As has been the case for every subscription concert this season, the concert will open with a 40 second fanfare commissioned by the Symphony, this one by composer Danny Clay, who grew up in Delaware County and graduated from Buckeye Valley High School. Clay’s work,Four Seconds, was composed in collaboration with the 4th graders of Buckeye Valley West Elementary. The first half of the program will feature Delaware native Jacob Miller, a doctoral student at Cincinnati Conservatory of Music, making his professional debut as soloist on George Gershwin’s Piano Concerto in F, and the world premiere of the filmExpedition by Frank Ruggles, the first ever Artist Ambassador to the National Parks Trust and a graduate of Delaware Hayes High School. The film will play to the music of two original compositions, Blue Glacier Decoy by former Ohio Wesleyan composition professor Jennifer Jolley, and Kéyah, by composer and OWU graduate Lauren Spavelko. After the intermission, the orchestra will perform Antonín Dvořák’s Symphony No. 9, “From the New World.”
Hyer commented on the ambitious and Delaware-oriented program. “‘Local Focus’ shows the amazing amount of talent that is available even in smaller communities, and how different artists—composers, photographers, musicians—can come together to create amazing art. This concert is an event to celebrate Delaware and those who contribute to it in so many ways.”
Asked what the audience could expect, Hyer summed it up expansively. “Concertgoers will hear two major works of the classical repertoire. Gershwin remains one of the most popular American composers some 80 years after his death and we are excited to have Jacob Miller perform this demanding work. With his New World Symphony, Dvořák captured the unique flavor and sounds of American music as he interpreted it from his European viewpoint.” It is one of the most popular symphonies, performed the world over.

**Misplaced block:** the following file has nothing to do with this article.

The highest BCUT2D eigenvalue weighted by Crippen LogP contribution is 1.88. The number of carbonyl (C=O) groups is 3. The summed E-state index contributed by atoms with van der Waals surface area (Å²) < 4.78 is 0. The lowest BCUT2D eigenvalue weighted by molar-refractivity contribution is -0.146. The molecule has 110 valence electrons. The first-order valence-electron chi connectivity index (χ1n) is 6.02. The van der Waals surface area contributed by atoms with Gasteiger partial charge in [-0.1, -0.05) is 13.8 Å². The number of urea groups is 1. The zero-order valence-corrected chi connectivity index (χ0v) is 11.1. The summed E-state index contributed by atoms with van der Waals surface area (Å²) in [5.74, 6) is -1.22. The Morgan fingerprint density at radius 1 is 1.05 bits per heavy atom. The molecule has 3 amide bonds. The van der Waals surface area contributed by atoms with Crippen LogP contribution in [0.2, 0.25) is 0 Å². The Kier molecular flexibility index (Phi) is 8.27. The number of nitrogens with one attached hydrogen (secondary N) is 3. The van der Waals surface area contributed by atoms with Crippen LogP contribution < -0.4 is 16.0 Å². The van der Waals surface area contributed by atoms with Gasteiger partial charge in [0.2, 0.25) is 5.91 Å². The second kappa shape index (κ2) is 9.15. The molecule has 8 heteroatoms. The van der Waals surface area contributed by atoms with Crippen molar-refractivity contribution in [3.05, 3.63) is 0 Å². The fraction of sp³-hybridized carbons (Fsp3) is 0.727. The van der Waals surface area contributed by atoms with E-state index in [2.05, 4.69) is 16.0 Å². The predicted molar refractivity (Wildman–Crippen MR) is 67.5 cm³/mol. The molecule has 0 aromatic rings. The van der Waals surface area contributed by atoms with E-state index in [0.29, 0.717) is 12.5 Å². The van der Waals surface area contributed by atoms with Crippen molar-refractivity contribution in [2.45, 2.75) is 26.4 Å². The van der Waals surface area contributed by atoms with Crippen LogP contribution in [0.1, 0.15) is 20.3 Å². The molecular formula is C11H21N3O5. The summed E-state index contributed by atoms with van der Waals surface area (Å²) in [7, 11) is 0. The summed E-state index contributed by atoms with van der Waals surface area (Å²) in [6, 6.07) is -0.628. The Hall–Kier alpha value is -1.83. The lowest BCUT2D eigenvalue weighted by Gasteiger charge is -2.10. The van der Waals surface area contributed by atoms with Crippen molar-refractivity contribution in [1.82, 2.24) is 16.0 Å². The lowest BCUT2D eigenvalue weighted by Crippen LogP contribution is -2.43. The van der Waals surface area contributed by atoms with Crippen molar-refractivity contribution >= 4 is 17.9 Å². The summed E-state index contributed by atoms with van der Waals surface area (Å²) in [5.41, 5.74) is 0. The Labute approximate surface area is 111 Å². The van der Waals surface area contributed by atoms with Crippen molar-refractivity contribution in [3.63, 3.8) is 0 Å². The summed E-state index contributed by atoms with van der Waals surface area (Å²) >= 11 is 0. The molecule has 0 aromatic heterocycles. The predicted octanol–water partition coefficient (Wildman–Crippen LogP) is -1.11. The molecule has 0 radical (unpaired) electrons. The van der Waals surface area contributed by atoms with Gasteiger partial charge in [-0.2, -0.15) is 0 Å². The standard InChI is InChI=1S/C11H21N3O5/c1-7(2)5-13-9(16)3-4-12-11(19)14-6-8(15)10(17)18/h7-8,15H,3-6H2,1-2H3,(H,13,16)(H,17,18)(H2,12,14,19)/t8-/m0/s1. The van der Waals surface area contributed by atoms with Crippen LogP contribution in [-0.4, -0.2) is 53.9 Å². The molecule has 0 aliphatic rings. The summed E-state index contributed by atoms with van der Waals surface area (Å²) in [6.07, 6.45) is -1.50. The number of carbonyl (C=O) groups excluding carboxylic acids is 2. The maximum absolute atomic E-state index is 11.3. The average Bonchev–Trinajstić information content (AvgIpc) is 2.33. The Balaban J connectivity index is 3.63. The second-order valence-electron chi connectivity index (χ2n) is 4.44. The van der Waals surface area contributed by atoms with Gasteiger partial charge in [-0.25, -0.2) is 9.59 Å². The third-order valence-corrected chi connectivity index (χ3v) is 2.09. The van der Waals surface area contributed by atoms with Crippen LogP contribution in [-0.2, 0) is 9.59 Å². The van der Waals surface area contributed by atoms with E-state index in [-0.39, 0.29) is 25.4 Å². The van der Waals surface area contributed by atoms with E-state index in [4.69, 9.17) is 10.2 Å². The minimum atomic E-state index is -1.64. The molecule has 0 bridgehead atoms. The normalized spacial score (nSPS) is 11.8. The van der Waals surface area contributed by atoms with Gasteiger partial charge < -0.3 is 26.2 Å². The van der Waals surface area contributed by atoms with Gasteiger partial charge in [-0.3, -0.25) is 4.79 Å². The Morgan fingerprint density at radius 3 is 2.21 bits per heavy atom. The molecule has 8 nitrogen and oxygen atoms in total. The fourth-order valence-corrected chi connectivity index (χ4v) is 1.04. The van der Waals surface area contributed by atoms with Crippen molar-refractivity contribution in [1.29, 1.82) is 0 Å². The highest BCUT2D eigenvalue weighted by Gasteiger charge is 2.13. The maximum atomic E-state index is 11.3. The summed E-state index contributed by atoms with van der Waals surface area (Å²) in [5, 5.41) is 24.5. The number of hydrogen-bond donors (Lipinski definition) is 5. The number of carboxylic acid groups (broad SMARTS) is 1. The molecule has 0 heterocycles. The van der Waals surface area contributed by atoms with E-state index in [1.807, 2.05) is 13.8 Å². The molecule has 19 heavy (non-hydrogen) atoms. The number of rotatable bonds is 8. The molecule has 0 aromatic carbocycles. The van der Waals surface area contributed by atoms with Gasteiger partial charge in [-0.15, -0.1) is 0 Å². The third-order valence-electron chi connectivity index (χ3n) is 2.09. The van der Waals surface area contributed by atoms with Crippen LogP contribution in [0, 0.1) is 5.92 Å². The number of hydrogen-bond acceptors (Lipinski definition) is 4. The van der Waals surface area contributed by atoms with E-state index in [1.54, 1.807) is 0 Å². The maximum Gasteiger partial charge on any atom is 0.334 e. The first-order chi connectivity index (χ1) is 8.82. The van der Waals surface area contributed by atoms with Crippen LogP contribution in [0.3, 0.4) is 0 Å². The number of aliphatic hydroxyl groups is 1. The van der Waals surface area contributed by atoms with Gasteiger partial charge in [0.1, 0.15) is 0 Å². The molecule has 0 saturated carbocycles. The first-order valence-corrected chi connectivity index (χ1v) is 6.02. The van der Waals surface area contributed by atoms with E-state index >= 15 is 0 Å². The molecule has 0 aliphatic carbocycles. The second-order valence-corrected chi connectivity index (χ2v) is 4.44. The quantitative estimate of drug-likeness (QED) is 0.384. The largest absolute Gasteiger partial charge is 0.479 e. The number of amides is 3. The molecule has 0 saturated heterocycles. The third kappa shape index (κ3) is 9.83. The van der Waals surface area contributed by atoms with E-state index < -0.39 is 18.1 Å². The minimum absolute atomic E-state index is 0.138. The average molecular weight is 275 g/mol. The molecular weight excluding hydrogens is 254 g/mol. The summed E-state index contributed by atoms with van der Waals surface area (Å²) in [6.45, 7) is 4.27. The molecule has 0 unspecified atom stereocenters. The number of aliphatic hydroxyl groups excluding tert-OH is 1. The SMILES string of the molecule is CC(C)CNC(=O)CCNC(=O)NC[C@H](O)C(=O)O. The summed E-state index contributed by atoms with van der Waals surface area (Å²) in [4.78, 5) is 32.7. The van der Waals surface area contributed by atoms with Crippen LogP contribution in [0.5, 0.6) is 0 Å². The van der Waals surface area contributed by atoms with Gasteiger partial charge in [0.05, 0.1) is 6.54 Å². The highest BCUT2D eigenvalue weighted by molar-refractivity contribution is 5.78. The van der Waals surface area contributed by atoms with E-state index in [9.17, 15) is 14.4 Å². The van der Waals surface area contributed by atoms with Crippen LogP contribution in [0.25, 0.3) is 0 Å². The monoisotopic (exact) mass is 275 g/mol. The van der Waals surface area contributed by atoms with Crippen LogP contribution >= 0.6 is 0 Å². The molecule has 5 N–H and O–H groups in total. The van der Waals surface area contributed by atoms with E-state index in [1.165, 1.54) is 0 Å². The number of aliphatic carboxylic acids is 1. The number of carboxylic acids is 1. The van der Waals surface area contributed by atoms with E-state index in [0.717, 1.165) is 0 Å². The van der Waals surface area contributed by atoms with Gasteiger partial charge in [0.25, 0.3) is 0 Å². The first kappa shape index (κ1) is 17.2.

“As for the film and the two compositions, this is a visual and musical painting of our land, of the grandeur and beauty of America. Frank Ruggles through his unique talent captures dramatic and stunning imagery that few of us ever have the opportunity to see. The compositions complement the film and the film was created to complement the music in return, giving the audience a unique exposure to America’s natural beauty.”
Community activities will take place in Delaware County during the concert week at the Symphony’s website, www.centralohiosymphony.org
Tickets for this concert may be purchased at the Symphony Source office, 24 E. Winter Street in downtown Delaware or online at www.centralohiosymphony.org, or at the box office the night of the concert. Ticket prices are $25.00 for adults, $20.00 for seniors, $6.00 for students of all ages, and $4.00 for children.
More information about the concert and ticket availability is available on the Symphony website, www.centralohiosymphony.org, at the Symphony office at 24 E. Winter Street, or by calling the Symphony at 740-362-1799.
The PNC Foundation, which receives its principal funding from The PNC Financial Services Group (www.pnc.com), actively supports organizations that provide services for the benefit of communities in which it has a significant presence. The foundation focuses its philanthropic mission on early childhood education and community and economic development, which includes the arts and culture. Through Grow Up Great, its signature cause that began in 2004, PNC has created a bilingual $500 million, multi-year initiative to help prepare children from birth to age 5 for success in school and life.
It makes sense that big music needs big spaces and a big number of performers.
And few pieces of music get larger that the Requiem of Giuseppe Verdi, originally written in 1874 for four soloists, double choir, and orchestra. More…